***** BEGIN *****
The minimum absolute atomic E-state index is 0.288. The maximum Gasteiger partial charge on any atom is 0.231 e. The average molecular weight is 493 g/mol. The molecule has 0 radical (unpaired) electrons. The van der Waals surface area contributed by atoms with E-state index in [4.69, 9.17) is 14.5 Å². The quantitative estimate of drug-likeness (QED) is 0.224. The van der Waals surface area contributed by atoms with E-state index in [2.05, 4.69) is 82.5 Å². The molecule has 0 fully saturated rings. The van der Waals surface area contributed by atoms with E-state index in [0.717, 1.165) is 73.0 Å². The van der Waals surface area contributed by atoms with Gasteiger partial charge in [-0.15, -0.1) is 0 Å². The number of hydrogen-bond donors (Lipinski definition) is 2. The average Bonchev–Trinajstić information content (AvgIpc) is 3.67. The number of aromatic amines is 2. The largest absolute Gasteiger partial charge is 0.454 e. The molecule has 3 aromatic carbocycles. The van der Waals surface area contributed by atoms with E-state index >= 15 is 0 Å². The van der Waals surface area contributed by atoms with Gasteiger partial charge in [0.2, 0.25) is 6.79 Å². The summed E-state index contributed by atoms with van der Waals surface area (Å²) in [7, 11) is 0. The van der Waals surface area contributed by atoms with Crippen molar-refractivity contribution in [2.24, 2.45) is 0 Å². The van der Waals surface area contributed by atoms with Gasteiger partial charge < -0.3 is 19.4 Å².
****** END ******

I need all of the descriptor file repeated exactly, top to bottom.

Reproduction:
The minimum absolute atomic E-state index is 0.288. The maximum Gasteiger partial charge on any atom is 0.231 e. The average molecular weight is 493 g/mol. The molecule has 0 radical (unpaired) electrons. The van der Waals surface area contributed by atoms with E-state index in [4.69, 9.17) is 14.5 Å². The quantitative estimate of drug-likeness (QED) is 0.224. The van der Waals surface area contributed by atoms with E-state index in [2.05, 4.69) is 82.5 Å². The molecule has 0 fully saturated rings. The van der Waals surface area contributed by atoms with E-state index in [0.717, 1.165) is 73.0 Å². The van der Waals surface area contributed by atoms with Gasteiger partial charge in [-0.15, -0.1) is 0 Å². The number of hydrogen-bond donors (Lipinski definition) is 2. The average Bonchev–Trinajstić information content (AvgIpc) is 3.67. The number of aromatic amines is 2. The largest absolute Gasteiger partial charge is 0.454 e. The molecule has 3 aromatic carbocycles. The van der Waals surface area contributed by atoms with E-state index >= 15 is 0 Å². The van der Waals surface area contributed by atoms with Gasteiger partial charge in [0.2, 0.25) is 6.79 Å². The summed E-state index contributed by atoms with van der Waals surface area (Å²) in [7, 11) is 0. The van der Waals surface area contributed by atoms with Crippen molar-refractivity contribution in [2.24, 2.45) is 0 Å². The van der Waals surface area contributed by atoms with Gasteiger partial charge < -0.3 is 19.4 Å².